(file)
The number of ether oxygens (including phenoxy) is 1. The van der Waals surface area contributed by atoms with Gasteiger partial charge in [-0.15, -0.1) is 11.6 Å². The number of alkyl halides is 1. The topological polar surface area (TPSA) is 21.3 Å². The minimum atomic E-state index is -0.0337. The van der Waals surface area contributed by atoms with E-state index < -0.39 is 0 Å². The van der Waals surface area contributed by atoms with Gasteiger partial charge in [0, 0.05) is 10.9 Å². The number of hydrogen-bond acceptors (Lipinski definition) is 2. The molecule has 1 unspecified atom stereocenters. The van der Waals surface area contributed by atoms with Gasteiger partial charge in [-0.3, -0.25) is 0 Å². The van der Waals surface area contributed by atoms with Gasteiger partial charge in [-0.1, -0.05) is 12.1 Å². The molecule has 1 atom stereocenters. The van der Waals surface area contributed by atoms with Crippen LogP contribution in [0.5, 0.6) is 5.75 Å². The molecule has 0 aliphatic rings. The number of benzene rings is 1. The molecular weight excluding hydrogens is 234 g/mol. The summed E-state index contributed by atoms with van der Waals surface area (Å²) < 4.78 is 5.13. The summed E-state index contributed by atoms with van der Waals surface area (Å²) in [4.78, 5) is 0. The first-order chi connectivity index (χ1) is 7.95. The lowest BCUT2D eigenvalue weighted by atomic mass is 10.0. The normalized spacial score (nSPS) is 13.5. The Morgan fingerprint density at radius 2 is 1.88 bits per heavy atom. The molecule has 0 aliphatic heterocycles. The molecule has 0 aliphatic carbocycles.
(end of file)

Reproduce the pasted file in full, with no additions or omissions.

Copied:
The number of ether oxygens (including phenoxy) is 1. The van der Waals surface area contributed by atoms with Gasteiger partial charge in [-0.15, -0.1) is 11.6 Å². The number of alkyl halides is 1. The topological polar surface area (TPSA) is 21.3 Å². The minimum atomic E-state index is -0.0337. The van der Waals surface area contributed by atoms with E-state index < -0.39 is 0 Å². The van der Waals surface area contributed by atoms with Gasteiger partial charge in [0, 0.05) is 10.9 Å². The number of hydrogen-bond acceptors (Lipinski definition) is 2. The molecule has 1 unspecified atom stereocenters. The van der Waals surface area contributed by atoms with Gasteiger partial charge in [-0.3, -0.25) is 0 Å². The van der Waals surface area contributed by atoms with Gasteiger partial charge in [-0.1, -0.05) is 12.1 Å². The molecule has 1 atom stereocenters. The van der Waals surface area contributed by atoms with Crippen LogP contribution in [0.5, 0.6) is 5.75 Å². The molecule has 0 aliphatic rings. The number of benzene rings is 1. The molecular weight excluding hydrogens is 234 g/mol. The summed E-state index contributed by atoms with van der Waals surface area (Å²) < 4.78 is 5.13. The summed E-state index contributed by atoms with van der Waals surface area (Å²) in [4.78, 5) is 0. The first-order chi connectivity index (χ1) is 7.95. The lowest BCUT2D eigenvalue weighted by atomic mass is 10.0. The normalized spacial score (nSPS) is 13.5. The Morgan fingerprint density at radius 2 is 1.88 bits per heavy atom. The molecule has 0 aliphatic heterocycles. The molecule has 0 aliphatic carbocycles.